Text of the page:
Day 11: How To Take Better Photographs with Your Phone

Note: This post was originally published on my photography site.  I'm sharing here as well because I've had such great feedback on the helpfulness! 

Phone Photography. iPhoneography.  It feels like an entirely new genre. Even though I'm intentionally trying to use my non-phone camera for this month's posts, my phone is what I use most on an everyday basis and it's what we're all using the most to capture our everyday, so I thought I'd talk about it a bit.  The thing I love most about using a phone to capture the everyday is that it's not complicated. There aren't a million buttons and settings to learn(well, for the most part.) It's just your phone. Sure, you can do more, but you don't have to!  

To start,  If you want a more interesting picture, move your body!  You'll hear that over and over in relation to photographing kids in general, but it's true and there's a reason!  The angle that you get, especially of kids, by just standing where you are and putting the phone (or any camera) in line with you face or at arm's reach is what you're used to seeing all day. everyday.  It's just more boring because it's what we always see.  Squatting and getting down low or trying to get a photo from above are two easy ways to mix things up a bit.  Getting down on their level is always more fun for kids, too! 

Composition is such a huge part of getting better photos, especially if you just don't have a ton of time or interest in spending time learning about the technical aspects of photography.  If you have 15 minutes or 20 minutes to spend on learning how to get better photos, your time will be well spent on learning a bit about composition.  Google the Rule of Thirds if you don't know it yet.  It's a guideline, of course, so it doesn't always need to be followed, but if you live your life trying to keep everything centered in photos this just might rock your world! (Hint: There's a really good chance that your camera in your phone has a grid option that you can turn on or off. The rule of thirds is why it's there, use it to your advantage!)   How you choose to arrange your photos, and the subjects in your photos, plays such a huge part in how appealing it is to the eye.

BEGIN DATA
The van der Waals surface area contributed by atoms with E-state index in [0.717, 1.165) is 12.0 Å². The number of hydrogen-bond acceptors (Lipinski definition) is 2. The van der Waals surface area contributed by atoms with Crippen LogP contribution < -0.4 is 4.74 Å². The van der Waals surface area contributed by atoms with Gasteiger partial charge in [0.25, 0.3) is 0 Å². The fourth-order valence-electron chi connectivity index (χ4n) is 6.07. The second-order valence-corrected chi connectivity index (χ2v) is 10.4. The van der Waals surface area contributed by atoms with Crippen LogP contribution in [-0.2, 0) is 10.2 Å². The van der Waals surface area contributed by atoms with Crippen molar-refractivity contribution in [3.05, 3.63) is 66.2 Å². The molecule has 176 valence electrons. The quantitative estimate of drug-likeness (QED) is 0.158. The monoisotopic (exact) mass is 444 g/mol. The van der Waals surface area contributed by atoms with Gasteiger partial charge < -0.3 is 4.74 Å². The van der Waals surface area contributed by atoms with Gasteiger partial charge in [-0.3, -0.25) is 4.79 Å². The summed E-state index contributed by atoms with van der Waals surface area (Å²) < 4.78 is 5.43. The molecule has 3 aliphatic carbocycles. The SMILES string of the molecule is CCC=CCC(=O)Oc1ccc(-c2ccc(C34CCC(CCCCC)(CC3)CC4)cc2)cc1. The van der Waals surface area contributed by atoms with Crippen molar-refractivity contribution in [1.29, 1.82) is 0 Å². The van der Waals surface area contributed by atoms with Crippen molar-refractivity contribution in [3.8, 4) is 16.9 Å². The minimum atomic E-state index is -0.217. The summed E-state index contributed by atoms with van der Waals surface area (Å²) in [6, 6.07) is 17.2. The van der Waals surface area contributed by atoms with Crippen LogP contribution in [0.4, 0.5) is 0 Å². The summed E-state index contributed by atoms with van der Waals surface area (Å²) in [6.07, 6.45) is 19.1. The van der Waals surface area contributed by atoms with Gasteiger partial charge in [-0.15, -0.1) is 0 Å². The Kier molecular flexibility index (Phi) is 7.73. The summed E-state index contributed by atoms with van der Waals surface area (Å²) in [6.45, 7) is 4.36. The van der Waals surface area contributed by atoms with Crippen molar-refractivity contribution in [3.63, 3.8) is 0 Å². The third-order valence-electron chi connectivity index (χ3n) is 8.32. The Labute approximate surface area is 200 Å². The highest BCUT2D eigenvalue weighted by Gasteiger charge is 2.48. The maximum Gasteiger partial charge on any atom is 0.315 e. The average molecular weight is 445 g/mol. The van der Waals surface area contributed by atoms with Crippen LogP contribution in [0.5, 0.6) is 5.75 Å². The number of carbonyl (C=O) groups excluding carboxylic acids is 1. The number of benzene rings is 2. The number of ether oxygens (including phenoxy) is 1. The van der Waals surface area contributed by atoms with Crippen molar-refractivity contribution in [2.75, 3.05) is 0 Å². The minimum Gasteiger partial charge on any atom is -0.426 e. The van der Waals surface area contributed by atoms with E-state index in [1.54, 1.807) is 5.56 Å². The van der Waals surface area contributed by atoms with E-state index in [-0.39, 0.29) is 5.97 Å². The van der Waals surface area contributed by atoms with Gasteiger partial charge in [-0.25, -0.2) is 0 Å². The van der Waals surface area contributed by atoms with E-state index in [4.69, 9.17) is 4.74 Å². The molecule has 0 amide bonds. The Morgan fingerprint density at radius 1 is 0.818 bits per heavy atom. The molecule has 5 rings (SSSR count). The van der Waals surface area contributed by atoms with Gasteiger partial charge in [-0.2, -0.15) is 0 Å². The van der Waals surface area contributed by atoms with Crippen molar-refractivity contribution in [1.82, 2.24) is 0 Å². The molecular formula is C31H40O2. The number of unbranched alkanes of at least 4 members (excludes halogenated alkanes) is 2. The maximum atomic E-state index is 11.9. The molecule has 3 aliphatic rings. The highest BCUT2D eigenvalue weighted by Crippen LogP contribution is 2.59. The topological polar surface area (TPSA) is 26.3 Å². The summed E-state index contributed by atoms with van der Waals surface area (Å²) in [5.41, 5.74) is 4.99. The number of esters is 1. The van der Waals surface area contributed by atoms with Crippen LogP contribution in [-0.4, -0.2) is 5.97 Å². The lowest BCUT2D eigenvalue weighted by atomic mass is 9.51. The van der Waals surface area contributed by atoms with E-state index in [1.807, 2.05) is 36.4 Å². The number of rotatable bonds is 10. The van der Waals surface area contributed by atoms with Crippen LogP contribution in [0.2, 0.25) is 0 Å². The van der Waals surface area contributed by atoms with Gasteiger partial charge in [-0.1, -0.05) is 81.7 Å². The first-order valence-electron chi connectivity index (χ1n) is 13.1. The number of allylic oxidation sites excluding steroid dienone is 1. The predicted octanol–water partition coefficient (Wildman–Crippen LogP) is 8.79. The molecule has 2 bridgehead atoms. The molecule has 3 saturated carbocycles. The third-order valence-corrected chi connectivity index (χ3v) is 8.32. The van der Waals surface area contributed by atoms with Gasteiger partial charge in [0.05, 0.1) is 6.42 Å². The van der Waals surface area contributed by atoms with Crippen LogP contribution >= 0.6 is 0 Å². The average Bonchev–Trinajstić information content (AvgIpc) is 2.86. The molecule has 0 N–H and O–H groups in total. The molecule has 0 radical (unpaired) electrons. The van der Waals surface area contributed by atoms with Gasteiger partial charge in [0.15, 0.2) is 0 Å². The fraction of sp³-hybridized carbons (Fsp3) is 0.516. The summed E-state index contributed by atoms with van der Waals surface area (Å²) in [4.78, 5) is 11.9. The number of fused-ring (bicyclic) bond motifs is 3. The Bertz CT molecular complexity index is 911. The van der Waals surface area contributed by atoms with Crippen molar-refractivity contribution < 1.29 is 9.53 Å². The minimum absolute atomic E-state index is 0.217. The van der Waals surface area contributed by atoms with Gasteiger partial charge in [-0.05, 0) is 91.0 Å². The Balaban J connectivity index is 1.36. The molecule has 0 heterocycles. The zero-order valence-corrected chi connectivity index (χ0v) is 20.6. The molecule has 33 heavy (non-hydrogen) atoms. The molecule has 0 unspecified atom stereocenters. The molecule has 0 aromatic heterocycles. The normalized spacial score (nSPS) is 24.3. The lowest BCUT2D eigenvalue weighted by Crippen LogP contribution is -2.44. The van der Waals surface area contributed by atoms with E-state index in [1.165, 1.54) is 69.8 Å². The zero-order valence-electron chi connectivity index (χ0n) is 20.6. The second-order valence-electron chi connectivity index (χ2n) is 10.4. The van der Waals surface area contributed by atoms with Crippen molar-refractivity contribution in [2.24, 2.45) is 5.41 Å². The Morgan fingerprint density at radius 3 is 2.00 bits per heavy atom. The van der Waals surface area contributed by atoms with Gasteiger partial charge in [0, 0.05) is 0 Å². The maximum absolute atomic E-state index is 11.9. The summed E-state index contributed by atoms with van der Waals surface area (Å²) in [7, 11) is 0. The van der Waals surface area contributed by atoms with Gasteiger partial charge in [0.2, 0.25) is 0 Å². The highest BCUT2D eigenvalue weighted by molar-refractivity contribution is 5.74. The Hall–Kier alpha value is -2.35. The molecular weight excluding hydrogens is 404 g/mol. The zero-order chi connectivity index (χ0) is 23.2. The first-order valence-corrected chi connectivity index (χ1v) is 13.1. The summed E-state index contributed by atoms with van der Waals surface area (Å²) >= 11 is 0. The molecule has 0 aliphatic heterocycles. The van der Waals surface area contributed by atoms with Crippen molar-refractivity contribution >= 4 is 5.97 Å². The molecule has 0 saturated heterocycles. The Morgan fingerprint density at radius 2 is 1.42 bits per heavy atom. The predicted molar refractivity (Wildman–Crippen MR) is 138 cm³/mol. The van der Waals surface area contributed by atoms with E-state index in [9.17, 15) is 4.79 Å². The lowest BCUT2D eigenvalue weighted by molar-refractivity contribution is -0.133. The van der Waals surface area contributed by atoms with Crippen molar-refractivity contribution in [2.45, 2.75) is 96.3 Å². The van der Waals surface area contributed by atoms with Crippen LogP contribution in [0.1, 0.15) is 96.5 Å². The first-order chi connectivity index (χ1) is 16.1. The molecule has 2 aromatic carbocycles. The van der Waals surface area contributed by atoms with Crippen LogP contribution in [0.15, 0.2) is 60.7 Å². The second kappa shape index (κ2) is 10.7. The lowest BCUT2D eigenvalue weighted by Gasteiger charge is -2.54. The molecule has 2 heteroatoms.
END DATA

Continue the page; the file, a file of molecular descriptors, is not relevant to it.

Without digging too deep and making your eyes glaze over, there are some other major elements of composition in photography that can really help to make your photos more interesting. Pattern, Symmetry and Texture are all options that you can easily use often without a ton of thought.  I find that a lot of people either love or hate symmetry. I happen to love it:)  If you're also a symmetry-lover, use that to your advantage and you'll see a huge difference. Taking photos of your kids? Stop for an extra second and have them take a step or two to the right or left to make sure they're in a specific spot for catching a photo at the right moment will make a huge difference.  Think before a photo and try to anticipate something they'll be doing so that you can catch it (kids are surprisingly predictable like that.)  This photo of my kids below at the airport could easily just be boring, but catching them at just the right moment of crossing (and I stood and anticipated it while they were going up and down the escalators while we waited for Grandparents to get off the plane and they entertained themselves) adds an element of symmetry and some movement that makes it interesting.